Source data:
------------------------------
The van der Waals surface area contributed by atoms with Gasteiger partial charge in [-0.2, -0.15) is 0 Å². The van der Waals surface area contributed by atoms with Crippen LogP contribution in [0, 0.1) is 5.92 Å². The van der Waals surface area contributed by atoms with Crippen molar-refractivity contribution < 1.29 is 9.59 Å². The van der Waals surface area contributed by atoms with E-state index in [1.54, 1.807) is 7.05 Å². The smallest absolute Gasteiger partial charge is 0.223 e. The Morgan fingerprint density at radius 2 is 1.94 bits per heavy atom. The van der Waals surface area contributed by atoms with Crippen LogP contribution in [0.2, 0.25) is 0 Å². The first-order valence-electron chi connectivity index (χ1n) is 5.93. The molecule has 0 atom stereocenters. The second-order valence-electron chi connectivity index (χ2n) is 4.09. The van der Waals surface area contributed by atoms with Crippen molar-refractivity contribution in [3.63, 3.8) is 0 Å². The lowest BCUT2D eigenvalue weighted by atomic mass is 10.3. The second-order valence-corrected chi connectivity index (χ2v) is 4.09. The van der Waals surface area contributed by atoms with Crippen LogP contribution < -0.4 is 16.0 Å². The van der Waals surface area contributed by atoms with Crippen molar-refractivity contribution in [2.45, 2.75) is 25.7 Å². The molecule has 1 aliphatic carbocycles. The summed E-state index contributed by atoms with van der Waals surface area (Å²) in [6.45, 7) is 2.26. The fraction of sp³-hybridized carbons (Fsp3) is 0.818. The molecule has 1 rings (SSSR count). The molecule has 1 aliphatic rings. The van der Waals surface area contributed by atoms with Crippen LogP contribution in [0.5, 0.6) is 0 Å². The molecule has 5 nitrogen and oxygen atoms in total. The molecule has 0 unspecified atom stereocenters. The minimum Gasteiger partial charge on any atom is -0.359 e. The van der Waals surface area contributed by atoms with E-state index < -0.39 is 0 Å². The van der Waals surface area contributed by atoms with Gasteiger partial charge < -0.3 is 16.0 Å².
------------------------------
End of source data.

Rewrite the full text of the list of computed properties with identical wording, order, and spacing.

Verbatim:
The van der Waals surface area contributed by atoms with Gasteiger partial charge in [-0.2, -0.15) is 0 Å². The van der Waals surface area contributed by atoms with Crippen LogP contribution in [0, 0.1) is 5.92 Å². The van der Waals surface area contributed by atoms with Crippen molar-refractivity contribution < 1.29 is 9.59 Å². The van der Waals surface area contributed by atoms with E-state index in [1.54, 1.807) is 7.05 Å². The smallest absolute Gasteiger partial charge is 0.223 e. The Morgan fingerprint density at radius 2 is 1.94 bits per heavy atom. The van der Waals surface area contributed by atoms with Crippen LogP contribution in [0.2, 0.25) is 0 Å². The first-order valence-electron chi connectivity index (χ1n) is 5.93. The molecule has 0 atom stereocenters. The second-order valence-electron chi connectivity index (χ2n) is 4.09. The van der Waals surface area contributed by atoms with Crippen molar-refractivity contribution in [3.63, 3.8) is 0 Å². The lowest BCUT2D eigenvalue weighted by atomic mass is 10.3. The second-order valence-corrected chi connectivity index (χ2v) is 4.09. The van der Waals surface area contributed by atoms with Crippen LogP contribution < -0.4 is 16.0 Å². The van der Waals surface area contributed by atoms with Crippen molar-refractivity contribution in [2.45, 2.75) is 25.7 Å². The molecule has 1 aliphatic carbocycles. The summed E-state index contributed by atoms with van der Waals surface area (Å²) in [6.45, 7) is 2.26. The fraction of sp³-hybridized carbons (Fsp3) is 0.818. The molecule has 1 rings (SSSR count). The molecule has 1 aliphatic rings. The van der Waals surface area contributed by atoms with Crippen LogP contribution in [0.5, 0.6) is 0 Å². The molecule has 5 nitrogen and oxygen atoms in total. The molecule has 0 unspecified atom stereocenters. The minimum Gasteiger partial charge on any atom is -0.359 e. The van der Waals surface area contributed by atoms with E-state index < -0.39 is 0 Å². The van der Waals surface area contributed by atoms with Gasteiger partial charge < -0.3 is 16.0 Å².